I use traditional media only occasionally. Although, I did work with super8 and 16mm film and I had the chance to edit my films on a Steenbeck back in university. I also did photography and developped film in a black room. These experiences made me realize how much digital softwares like Photoshop or Final Cut Pro are based on traditional medias. It is the same thing with analog video synthesizers. All those mediums have inspired the interfaces, filters and tools included in Softwares like FCP.
Are you involved in other creative or social activities (i.e. music, writing, activism, community organizing)?
I am the visual part of Roger Tellier-Craig’s electronic music project called Le Révélateur. I make the videos, the live visuals, the press portraits and most of the album covers. This is my main project beside my personal work.
What do you do for a living or what occupations have you held previously? Do you think this work relates to your art practice in a significant way?
I used to work as a freelance photographer and videographer making promotional videos and filming concerts. This was a very good learning experience, but I found that most of my creative energy would go in it. I still make contracts occasionnally, but ideally I would like to find a job that could use my skills and interests without interfering with my personal work. I don’t know yet if this exists.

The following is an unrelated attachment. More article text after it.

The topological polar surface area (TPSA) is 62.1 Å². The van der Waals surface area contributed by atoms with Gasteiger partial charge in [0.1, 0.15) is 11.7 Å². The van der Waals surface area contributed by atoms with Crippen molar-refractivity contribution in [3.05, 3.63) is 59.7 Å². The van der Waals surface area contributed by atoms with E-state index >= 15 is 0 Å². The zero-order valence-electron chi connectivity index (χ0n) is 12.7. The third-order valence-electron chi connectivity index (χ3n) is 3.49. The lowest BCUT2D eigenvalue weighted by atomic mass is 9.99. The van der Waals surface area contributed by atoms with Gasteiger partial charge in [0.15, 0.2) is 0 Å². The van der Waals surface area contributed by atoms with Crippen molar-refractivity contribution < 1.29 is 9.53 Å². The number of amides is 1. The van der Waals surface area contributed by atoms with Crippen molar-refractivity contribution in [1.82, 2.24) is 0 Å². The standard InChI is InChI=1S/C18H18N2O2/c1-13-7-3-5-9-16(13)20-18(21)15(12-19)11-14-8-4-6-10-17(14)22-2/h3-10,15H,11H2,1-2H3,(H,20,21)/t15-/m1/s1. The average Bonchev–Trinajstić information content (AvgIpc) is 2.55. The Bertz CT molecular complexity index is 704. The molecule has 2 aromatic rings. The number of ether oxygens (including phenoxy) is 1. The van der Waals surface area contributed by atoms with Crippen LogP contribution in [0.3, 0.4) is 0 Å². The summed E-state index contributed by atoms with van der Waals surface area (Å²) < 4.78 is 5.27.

Who are your key artistic influences?
Have you collaborated with anyone in the art community on a project? With whom, and on what?
I mostly collaborate with musicians, though I recently gave some footage to Tom Scholefield for a video he is making for Kuedo.
Do you actively study art history?
I am very interested in the history of video and computer art. I research anything I can find on this subject, but I do so randomly, in my own way. I am mainly attracted to the visual aspect of this history ; it is a great source of inspiration for my work. These researches also lead me towards painting, animation, and electronic music. Everything is intertwined.
Do you read art criticism, philosophy, or critical theory? If so, which authors inspire you?
I recently was deeply inspired by Jean Epstein’s text L'intelligence d'une machine, in which he writes beautifuly about how cinema destroyed our illusion of time and space. I also admire a lot of his films which reflect gracefully his theories. I am also interested by Lev Manovich’s ideas about digital cinema and how today we can consider cinema as a form of animation. I like the idea of a blurred limit between all mediums.
Are there any issues around the production of, or the display/exhibition of new media art that you are concerned about?
I am very interested in the concept of online galleries, and different artistic manifestations on the web. When I first started to make videos more seriously, I was posting them on the web as a natural step of my creative process. Doing so, I gradually got in contact with many platforms where it was possible to display artworks and even create some. I am very impressed by the way all this is evolving, it feels like the beginning of something I can’t even imagine.